• How do we share our narrative about giving and how might this impact the communities we work with? What are the ways we can support greater alignment in data collection and sharing across the field?
  • How is our funding strategy informed by our data collection? What are the barriers to engaging in consistent data collection and analysis and how might we address them?
  • How do we ensure that there is a common understanding of what terms mean in our data collection efforts? How adequate are our definitions, trainings, and support?
  • How can our organization engage in cross-cultural learning? How can that impact our organization’s methods of coding and analyzing data?
  • Is our foundation keeping track of how much of our grantmaking dollars are going into Native communities? If not, why not? If so, how?

About the author(s)

Global Partnerships and Projects Associate
Candid

Advancing Racial Equity Through Capacity Building: The Kresge Foundation’s Talent and Leadership Development Efforts

Editor's Note: This case study is one of five in a suite of case studies focused on building grantee capacity using the support of consultants. Each case study has been developed in partnership Community Wealth Partners, drawing on their capacity-building work with various funders and grantees. The case studies showcase varied approaches taken to address the long-term capacity needs of grantees, giving insight to the philanthropy landscape and strategies for foundations, consultants, and practitioners.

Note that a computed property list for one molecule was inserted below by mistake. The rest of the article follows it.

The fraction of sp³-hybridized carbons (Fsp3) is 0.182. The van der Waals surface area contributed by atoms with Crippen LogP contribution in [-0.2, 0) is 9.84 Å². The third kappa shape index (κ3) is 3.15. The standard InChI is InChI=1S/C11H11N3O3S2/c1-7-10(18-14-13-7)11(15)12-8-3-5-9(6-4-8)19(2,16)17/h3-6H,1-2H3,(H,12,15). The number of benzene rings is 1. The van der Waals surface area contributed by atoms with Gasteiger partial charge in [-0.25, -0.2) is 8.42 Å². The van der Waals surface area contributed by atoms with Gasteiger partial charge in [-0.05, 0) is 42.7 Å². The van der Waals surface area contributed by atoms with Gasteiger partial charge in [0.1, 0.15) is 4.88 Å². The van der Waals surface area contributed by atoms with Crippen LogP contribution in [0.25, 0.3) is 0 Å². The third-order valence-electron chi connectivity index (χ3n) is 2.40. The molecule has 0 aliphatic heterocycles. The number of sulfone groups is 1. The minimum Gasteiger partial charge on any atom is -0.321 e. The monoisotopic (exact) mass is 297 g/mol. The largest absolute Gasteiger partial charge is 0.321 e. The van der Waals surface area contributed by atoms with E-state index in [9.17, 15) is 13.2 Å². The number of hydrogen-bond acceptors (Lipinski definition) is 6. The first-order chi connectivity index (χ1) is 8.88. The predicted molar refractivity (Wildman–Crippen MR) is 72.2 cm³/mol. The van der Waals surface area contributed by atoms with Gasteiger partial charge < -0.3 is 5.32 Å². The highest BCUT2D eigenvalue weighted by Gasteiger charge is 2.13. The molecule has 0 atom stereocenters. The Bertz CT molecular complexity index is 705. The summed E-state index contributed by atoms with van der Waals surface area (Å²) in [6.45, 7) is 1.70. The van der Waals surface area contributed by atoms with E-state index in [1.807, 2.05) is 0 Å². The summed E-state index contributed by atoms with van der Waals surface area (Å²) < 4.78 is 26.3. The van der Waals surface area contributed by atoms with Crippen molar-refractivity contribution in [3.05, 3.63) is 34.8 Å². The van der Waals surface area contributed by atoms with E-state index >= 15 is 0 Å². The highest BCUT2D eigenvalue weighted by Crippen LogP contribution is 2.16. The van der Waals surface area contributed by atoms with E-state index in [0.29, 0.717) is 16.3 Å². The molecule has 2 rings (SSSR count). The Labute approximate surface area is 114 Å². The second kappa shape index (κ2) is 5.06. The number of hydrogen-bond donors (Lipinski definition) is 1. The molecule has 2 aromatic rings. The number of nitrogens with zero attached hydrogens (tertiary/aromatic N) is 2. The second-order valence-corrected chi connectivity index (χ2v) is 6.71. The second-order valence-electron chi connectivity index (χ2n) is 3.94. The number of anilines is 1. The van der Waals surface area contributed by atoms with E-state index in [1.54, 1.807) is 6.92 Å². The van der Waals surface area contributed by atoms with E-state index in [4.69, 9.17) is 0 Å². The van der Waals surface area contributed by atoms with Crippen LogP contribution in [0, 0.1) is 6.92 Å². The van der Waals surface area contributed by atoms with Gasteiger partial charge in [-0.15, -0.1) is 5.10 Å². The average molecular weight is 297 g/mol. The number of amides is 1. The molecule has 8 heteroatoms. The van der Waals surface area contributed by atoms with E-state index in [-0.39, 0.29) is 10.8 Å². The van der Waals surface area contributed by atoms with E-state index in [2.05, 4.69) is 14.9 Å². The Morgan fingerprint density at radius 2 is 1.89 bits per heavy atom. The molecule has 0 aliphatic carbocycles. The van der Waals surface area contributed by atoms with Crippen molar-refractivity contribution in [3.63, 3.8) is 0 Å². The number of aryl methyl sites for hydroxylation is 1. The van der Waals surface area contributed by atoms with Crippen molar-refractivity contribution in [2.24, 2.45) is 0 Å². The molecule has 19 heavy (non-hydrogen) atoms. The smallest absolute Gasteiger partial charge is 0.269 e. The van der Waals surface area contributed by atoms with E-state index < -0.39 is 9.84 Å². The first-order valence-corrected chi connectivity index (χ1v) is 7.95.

Many nonprofits work to create more equitable outcomes in communities. They are tackling complex, systemic issues, often with little to no dedicated resources to build their own capacity to do this work. The Kresge Foundation is trying to address this gap in support through a capacity-building program focusing specifically on leadership development through a racial equity lens.

The Kresge Foundation works to expand opportunities in America’s cities. Through grantmaking and social investing in arts and culture, education, environment, health, human services, and community development in Detroit, the foundation collaborates with partners to create pathways for low-income people to improve their life circumstances.

For the foundation, a key strategy for achieving equitable outcomes in communities is investing in the talent and leadership capacity of its grantees. This investment better equips nonprofits to advance racial equity and achieve better outcomes in their organizations and in communities.

Designing a Program to Meet a Wide Array of Needs

In 2016, the foundation decided to run a one-year pilot program, named the Fostering Urban Equitable Leadership program (FUEL). The pilot was the first time The Kresge Foundation made an investment in the leadership of grantees across all six of the foundation’s program areas in a coordinated way and the first time the foundation made investments in leadership with an intentional focus on racial equity.

The FUEL pilot expanded on a history of investment in leadership at the foundation. Kresge’s Leadership and Infrastructure Funding Team (LIFT), a cross-functional team of staff from across the foundation overseeing grantmaking in leadership and nonprofit and philanthropic infrastructure, developed the FUEL initiative. To inform its approach, LIFT looked to other foundations that invest in leadership and organizations that champion investments in leadership. Key influencers included the Annie E. Casey Foundation, the Evelyn & Walter Haas, Jr. Fund, and Fund the People.